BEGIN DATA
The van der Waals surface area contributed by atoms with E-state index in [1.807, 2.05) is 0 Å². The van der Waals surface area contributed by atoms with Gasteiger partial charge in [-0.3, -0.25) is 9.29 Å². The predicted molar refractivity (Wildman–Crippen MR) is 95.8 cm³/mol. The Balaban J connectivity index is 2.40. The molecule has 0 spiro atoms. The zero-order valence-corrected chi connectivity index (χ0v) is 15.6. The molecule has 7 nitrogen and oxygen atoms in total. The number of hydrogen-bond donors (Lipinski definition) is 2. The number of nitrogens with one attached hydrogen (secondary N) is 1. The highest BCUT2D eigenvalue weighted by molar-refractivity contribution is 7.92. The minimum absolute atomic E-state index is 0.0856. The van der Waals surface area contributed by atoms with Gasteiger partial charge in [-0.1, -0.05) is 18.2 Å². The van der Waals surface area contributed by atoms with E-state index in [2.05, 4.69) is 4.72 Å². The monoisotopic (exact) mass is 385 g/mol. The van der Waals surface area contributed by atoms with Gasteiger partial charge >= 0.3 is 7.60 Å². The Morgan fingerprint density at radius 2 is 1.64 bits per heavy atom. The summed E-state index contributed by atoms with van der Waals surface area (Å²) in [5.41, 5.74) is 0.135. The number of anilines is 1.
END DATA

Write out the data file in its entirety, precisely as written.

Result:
The van der Waals surface area contributed by atoms with E-state index in [1.807, 2.05) is 0 Å². The van der Waals surface area contributed by atoms with Gasteiger partial charge in [-0.3, -0.25) is 9.29 Å². The predicted molar refractivity (Wildman–Crippen MR) is 95.8 cm³/mol. The Balaban J connectivity index is 2.40. The molecule has 0 spiro atoms. The zero-order valence-corrected chi connectivity index (χ0v) is 15.6. The molecule has 7 nitrogen and oxygen atoms in total. The number of hydrogen-bond donors (Lipinski definition) is 2. The number of nitrogens with one attached hydrogen (secondary N) is 1. The highest BCUT2D eigenvalue weighted by molar-refractivity contribution is 7.92. The minimum absolute atomic E-state index is 0.0856. The van der Waals surface area contributed by atoms with Gasteiger partial charge in [-0.1, -0.05) is 18.2 Å². The van der Waals surface area contributed by atoms with E-state index in [2.05, 4.69) is 4.72 Å². The monoisotopic (exact) mass is 385 g/mol. The van der Waals surface area contributed by atoms with Gasteiger partial charge >= 0.3 is 7.60 Å². The Morgan fingerprint density at radius 2 is 1.64 bits per heavy atom. The summed E-state index contributed by atoms with van der Waals surface area (Å²) in [5.41, 5.74) is 0.135. The number of anilines is 1.